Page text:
The next year will determine if Donald Trump is another Teflon Don

By Harlan Ullman
Former President Donald Trump appears in a New York courtroom for his civil fraud trial on November 6. Pool Photo by Eduardo Munoz/UPI
Former President Donald Trump appears in a New York courtroom for his civil fraud trial on November 6. Pool Photo by Eduardo Munoz/UPI | License Photo

Nov. 15 (UPI) -- Donald J. Trump is trapped in a maze of criminal and civil trials. With a total of 91 indictments against him, Trump is in extreme legal and political jeopardy that could land him in prison.

If he runs for president, these cases could cost him the 2024 election. Of course, Americans are innocent until proven guilty. And juries are unpredictable.


But will he avoid convictions?

Trump lost a civil suit in May filed by E. Jean Carroll costing him $5 million. Carroll has him back in court on Jan. 15, the day of the Iowa Caucuses. The Trump Organization was found guilty in December of tax fraud, grand larceny and falsifying records.

But the two federal and two state trials must worry Trump and his lawyers most. In Georgia, Trump was indicted for racketeering and violating the RICO statute (Racketeer Influenced and Corrupt Organization Practices Act) by attempting to overthrow the 2020 Georgia elections. Three of his attorneys have obtained plea agreements. Reportedly, more are forthcoming. This can only be damning for Trump.


On March 4, the day before Super Tuesday, Trump faces federal charges of attempting to overthrow the 2020 presidential election by creating a false slate of electors. The state trial, scheduled for March 25, is about falsifying records in paying $130,000 to adult film actress Stormy Daniels as "hush money." And what seems to be the most likely case leading to conviction is illegal possession and handling of classified documents and obstruction of justice. No trial date has been set yet.

In this last case, evidence of guilt came from the president's own mouth. He volunteered that he did possess classified material; asserted he still had declassification authority, even though he did not; and wrongly argued that he had authority from the Presidential Records Act to keep classified material.

Trump has been a Teflon Don in avoiding criminal and most civil prosecutions since his earliest days in business with his father. His current defenses range from pleading immunity to delay. He has tried to intimidate judges and potential jurors. In the New York fraud trial, Judge Arthur Engoron fined Trump $15,000 for violating gag orders.

If Trump is re-elected president, he could self-pardon any federal convictions. Georgia is more problematic. For anyone convicted and sentenced to jail, Georgia statutes require serving a minimum of five years before pardon or commutation can be granted. The governor has no power to pardon. Because it is state law, neither does the president.


The New Yorker of Trump's generation who combined celebrity status with an avalanche of trials was another Don -- the Teflon Don and crime boss John Gotti. Some readers will find the comparisons offensive. But the similarities are striking. If convicted of attempting to subvert an election, as well as failing to safeguard the nation's secrets, are these charges any less serious than those leveled against Gotti?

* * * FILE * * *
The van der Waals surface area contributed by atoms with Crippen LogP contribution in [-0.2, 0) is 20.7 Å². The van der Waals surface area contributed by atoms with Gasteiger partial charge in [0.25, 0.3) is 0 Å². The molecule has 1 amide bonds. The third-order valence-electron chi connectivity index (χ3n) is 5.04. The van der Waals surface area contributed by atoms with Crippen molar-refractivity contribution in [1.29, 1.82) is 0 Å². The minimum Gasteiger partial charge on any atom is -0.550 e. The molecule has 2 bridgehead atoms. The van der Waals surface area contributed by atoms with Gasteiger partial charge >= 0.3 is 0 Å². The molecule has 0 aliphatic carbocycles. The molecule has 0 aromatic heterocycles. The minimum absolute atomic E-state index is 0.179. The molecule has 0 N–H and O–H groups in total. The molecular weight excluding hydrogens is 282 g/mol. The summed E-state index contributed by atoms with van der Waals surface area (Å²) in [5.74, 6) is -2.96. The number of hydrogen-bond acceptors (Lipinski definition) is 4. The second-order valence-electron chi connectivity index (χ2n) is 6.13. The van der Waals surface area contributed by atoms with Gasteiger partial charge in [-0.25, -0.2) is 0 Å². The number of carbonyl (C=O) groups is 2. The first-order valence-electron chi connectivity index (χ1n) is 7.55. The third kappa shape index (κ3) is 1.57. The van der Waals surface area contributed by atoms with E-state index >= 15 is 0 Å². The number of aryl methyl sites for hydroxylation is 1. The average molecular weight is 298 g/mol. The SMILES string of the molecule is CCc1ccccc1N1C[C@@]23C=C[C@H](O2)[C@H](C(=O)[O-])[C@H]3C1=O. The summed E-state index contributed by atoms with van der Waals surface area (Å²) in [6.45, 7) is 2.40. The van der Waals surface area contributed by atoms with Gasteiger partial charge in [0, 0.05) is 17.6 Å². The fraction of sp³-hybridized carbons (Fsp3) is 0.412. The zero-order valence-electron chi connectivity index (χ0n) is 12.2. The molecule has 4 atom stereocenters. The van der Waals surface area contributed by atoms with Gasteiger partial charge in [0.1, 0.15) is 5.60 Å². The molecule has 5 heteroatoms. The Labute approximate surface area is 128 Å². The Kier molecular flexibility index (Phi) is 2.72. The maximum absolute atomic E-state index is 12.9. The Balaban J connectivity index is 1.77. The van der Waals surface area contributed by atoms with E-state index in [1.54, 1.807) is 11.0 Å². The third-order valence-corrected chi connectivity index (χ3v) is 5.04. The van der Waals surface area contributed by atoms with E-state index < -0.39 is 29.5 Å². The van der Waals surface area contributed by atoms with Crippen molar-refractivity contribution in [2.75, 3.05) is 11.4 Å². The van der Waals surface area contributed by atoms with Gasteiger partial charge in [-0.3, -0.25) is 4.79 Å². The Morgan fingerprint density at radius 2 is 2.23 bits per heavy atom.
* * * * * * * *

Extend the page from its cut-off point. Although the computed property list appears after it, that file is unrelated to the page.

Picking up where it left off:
Former FBI Director James Comey wrote in his autobiography that Trump operated in ways reminiscent of the mob. Loyalty was paramount. And Trump often operated according to his own rules, often of doubtful legality.

Trump has been Teflon-like in winning. And he is as flamboyant in disregarding court instructions. Like Gotti, if convicted in the classified material trial, Trump will have admitted his own guilt.

Gotti became notorious after Gambino crime boss Paul Castellano was gunned down outside the New York steakhouse Sparks before Christmas in 1985. Gotti ordered the hit and became New York's leading crime boss.

Arrested numerous times and convicted of manslaughter in 1980, Gotti gained an early release. Then followed numerous trials that were media spectacles in which the Teflon Don wore $2,000 suits. Unlike other criminals, he craved media attention. Gotti eluded conviction, despite overwhelming evidence against him. And he was no less a New York celebrity than Trump.


The reasons for acquittal were jury tampering, intimidation and outright bribery. These added to his image, making him a hero to some New Yorkers, despite the brutality of his crimes. Arrested in 1990 on charges of murder and other serious offenses, he was convicted and sentenced to life in prison without parole. He died in 2002.

Key evidence that convicted Gotti came from wire taps in the apartment above the Ravenite Club, his de facto headquarters. Gotti freely admitted to all his crimes in almost casual conversations. That he failed to anticipate bugs and wire tapes that led to his downfall is an interesting question. And Trump did not need wiretaps.

The next year will determine whether Trump is a Teflon or a Velcro Don.

Harlan Ullman is UPI's Arnaud de Borchgrave Distinguished Columnist, a senior adviser at Washington's Atlantic Council, the prime author of "shock and awe" and author of "The Fifth Horseman and the New MAD: How Massive Attacks of Disruption Became the Looming Existential Danger to a Divided Nation and the World at Large." Follow him @harlankullman. The views and opinions expressed in this commentary are solely those of the author.

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